Wednesday, January 14, 2009
Roberto Calasso on the post-metaphysical present.
Like a Tibetan monk endlessly spinning his prayer wheel, Heidegger, with prodigious virtuosity, goes over and over the whole history of thought from the Greeks to Nietzsche, dropping down into abandoned gorges and irrevocably twisting the meanings of accepted terms. The history of metaphysics, a history that is a destiny, has never attained such terrifying clarity as in Heidegger’s analyses. It is, to be sure, a clarity gained at the price of much violence and injustice; it is a destiny retouched by a masterful cosmetician so that its line leads directly to the threshold of Heidegger's hut in the Black Forest. There he would like to take it by the hand and carefully guide it beyond itself, over "slender little bridges" to the "overcoming of metaphysics."

But even those who, with constant suspicion, follow this trail of the destiny of metaphysics must admit that it involves an original and illuminating design. No one has succeeded in reconstructing with such compelling exactitude the cage within which western thought has fatally operated from Plato to our own day, repeatedly doomed to call itself into question until all its possibilities are exhausted. This limit, Heidegger states, may be said to have been reached with Nietzsche, last thinker in metaphysics and its closing sign, who evoked that devastating and intoxicating "will to will" that governs us today. (The subtle revenge inflicted by Heidegger at this point is clear: He sends the most elusive philosopher of the West back to the garden of Armida, from which he always tried to escape; this is already a good example of Heidegger’s strong-arm tactics.)

What happens to thought after Nietzsche? Here I must return to the fundamentals of the Coca-Cola bottle, which I mentioned at the beginning. Besides being a fascinating interpreter of classical philosophical texts, as well as a surprising contriver of strings of verbal associations, Heidegger was an indispensable guide to the present. To verify this, one need only turn to two of his essays: “The Question Concerning Technology" and “Overcoming of Metaphysics.” How many congresses, how many vexed reflections on the evils and blessings of technology we have had to put up with throughout the twentieth century! How many vacuous disputes between "scientists" and "humanists"! How many recommendations of different ways of using technology! As though any of it actually depended on our will! When technology has already set its stamp on our will! Technology, to all intents and purposes, means metaphysics, Heidegger suggests. Having run off the tracks of history, the West synchronically relives the destiny of metaphysics in the eloquent silence of its own operation. It is impossible to account for the Coca-Cola bottle without going back to Plato’s Ideas. It is impossible to speak of the Coca-Cola bottle as a thing without explaining that it could only appear in a world that has already destroyed things as things.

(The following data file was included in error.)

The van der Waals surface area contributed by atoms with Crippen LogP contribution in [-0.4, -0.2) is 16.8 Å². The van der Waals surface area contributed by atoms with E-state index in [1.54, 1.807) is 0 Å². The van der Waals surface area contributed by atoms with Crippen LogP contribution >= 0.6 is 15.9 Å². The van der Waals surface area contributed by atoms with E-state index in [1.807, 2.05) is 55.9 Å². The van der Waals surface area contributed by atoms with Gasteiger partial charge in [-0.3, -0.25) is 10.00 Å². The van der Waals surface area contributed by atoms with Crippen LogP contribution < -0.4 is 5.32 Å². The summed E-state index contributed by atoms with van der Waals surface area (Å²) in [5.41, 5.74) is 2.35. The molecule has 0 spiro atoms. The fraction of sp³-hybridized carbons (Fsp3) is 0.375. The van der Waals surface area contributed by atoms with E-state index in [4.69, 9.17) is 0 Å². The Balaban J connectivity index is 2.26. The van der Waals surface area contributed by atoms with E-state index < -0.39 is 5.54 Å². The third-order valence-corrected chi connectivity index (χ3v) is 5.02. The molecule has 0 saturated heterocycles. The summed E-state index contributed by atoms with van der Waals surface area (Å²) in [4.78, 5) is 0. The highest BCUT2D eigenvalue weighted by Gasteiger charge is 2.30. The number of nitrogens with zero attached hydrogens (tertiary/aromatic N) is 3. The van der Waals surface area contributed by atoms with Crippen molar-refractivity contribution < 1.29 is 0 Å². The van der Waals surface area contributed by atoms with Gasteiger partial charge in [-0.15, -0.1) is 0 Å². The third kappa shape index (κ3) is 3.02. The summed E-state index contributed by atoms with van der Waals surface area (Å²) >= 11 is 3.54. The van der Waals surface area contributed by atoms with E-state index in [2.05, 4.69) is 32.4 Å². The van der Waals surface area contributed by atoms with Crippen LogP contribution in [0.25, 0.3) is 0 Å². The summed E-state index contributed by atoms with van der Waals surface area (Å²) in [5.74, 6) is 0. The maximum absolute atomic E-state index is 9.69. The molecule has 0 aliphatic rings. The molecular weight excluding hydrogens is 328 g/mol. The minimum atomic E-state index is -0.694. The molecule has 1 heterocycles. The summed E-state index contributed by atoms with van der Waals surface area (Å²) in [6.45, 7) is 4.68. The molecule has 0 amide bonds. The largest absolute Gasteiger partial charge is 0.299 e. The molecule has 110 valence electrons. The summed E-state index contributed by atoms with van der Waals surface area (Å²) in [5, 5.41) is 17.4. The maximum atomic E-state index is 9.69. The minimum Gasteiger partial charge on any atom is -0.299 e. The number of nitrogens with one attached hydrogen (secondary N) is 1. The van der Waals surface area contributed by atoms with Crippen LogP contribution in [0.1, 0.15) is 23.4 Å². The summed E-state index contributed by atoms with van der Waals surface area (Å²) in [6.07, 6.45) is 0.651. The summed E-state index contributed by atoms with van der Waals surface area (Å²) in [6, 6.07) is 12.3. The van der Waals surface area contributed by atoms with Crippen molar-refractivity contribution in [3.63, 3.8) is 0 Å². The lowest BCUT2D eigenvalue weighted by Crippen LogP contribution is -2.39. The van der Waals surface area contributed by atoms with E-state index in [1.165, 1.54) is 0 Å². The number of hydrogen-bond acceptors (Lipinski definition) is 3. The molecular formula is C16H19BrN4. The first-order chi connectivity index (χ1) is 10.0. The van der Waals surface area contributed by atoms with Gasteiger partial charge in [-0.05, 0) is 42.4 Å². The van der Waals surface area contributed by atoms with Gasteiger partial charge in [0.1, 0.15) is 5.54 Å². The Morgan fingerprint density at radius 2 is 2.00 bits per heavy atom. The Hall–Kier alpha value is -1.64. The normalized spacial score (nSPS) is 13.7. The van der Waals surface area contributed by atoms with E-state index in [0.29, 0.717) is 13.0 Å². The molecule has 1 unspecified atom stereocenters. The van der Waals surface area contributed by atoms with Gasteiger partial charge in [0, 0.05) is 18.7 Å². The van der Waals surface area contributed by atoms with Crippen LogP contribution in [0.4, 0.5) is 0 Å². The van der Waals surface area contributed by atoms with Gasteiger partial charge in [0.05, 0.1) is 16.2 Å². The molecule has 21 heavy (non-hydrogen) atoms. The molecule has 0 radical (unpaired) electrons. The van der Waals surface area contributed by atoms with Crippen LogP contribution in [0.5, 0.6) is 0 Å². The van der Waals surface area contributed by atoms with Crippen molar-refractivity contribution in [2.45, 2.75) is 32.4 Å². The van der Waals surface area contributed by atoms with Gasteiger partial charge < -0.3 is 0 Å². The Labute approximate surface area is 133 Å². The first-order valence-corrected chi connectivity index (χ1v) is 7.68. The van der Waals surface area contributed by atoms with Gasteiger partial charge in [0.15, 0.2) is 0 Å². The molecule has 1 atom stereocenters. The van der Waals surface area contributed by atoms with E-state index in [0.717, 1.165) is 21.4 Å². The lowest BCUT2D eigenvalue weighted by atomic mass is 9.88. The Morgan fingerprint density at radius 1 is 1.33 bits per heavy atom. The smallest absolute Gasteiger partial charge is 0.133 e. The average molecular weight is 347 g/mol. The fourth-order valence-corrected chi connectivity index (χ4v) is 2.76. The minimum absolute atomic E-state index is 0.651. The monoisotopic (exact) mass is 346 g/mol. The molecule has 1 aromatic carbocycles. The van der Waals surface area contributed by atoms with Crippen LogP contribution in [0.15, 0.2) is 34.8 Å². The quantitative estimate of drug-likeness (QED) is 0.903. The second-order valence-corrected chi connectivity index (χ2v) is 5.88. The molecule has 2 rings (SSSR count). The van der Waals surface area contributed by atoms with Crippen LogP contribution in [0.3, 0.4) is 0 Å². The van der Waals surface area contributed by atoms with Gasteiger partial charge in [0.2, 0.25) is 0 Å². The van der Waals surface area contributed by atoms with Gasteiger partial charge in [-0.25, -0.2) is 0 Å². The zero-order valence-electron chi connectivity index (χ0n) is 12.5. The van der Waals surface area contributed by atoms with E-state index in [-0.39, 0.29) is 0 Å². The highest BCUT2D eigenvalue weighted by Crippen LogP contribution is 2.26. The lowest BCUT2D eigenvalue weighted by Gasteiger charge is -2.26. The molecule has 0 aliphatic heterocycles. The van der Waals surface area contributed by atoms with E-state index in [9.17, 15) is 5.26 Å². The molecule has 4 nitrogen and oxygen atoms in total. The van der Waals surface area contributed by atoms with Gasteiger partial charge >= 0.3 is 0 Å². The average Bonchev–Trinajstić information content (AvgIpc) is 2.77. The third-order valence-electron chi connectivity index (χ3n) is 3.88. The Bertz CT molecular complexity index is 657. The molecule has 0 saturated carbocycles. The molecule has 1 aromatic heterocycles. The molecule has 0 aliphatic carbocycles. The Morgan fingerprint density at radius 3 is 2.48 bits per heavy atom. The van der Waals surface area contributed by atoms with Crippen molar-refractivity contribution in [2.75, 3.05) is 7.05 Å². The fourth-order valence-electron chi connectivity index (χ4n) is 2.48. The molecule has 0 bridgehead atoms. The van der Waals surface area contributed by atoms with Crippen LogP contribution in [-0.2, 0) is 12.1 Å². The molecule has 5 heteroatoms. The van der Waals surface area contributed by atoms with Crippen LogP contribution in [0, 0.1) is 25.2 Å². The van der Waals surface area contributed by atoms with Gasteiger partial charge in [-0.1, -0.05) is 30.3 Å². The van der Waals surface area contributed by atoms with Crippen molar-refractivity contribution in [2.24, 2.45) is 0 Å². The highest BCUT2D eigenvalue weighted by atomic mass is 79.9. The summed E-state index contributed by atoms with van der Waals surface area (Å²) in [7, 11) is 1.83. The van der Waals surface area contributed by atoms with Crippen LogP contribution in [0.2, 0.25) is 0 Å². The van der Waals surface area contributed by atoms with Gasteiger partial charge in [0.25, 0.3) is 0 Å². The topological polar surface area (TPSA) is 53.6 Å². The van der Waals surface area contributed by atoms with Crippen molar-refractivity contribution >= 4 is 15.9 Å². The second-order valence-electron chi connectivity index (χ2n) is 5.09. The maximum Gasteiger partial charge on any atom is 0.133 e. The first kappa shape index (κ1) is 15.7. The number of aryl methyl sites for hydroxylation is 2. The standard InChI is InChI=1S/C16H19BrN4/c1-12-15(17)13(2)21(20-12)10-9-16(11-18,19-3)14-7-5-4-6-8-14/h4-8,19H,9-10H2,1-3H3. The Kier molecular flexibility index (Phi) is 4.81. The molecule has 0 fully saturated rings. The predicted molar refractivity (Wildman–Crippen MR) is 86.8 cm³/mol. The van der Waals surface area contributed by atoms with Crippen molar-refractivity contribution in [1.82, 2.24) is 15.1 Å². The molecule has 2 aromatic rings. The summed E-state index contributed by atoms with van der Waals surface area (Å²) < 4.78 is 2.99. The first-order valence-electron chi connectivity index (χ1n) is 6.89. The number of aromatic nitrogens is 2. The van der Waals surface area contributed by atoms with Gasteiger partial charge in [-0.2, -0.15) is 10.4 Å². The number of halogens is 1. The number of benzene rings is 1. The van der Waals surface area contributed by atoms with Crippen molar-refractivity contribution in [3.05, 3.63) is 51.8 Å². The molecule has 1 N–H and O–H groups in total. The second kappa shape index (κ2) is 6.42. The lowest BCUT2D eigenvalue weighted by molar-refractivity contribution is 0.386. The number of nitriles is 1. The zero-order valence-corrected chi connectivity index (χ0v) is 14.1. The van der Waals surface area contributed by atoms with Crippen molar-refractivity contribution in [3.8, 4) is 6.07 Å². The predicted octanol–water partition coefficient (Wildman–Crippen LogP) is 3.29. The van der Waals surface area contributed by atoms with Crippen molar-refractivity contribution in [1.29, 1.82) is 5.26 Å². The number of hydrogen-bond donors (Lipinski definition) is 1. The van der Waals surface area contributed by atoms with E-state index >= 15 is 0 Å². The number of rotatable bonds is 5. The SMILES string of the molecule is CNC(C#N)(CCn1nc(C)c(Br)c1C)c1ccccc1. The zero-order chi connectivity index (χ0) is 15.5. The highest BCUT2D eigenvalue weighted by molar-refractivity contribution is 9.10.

All this may seem abstruse. But it is an attempt to approach the supreme abstruseness of what surrounds us. If very few in our midst feel the need for metaphysics (a word now almost always used in a derogatory sense), it is because everything is already metaphysics. And — ultimate joke! - philosophy has now become primarily a useful fact. Useful for what? For Ge-Stell. I will skip the usual ironic remarks about Heidegger’s linguistic acrobatics and abuses and merely specify that this word, ordinarily used in the sense of "scaffolding" as well as "bookshelf," becomes in the late Heidegger the black sun around which he arranges, in eccentric harmony, compounds of the verb stellen (to put), from the vorstellen (to represent) of classical metaphysics to the bestellen (to order, in the commercial sense) chat is heard every day in the business world. And what, finally, is Ge-Stell? Ge-Stell indicates above all the appearance of all that exists (and therefore including man) as availability, material to be used, exploited. Man becomes "the most important raw material," capable of being ravished ad libitum, and is employed such. In a vein of metaphysical irony, it then turns out that the employee is the figure corresponding in every sense to this stare of the world. And so—and it may come as a surprise to many—only Heidegger could have come up with a definition of Hitler as first among employees. And it is significant how the obscure Ge-Stell accords perfectly with the analyses of the visionary Marx in the first book of Capital which depicts the world as a "warehouse of commodities," a place of total availability and exchange.

Pp. 88-9
Michael Eldred, call your office.
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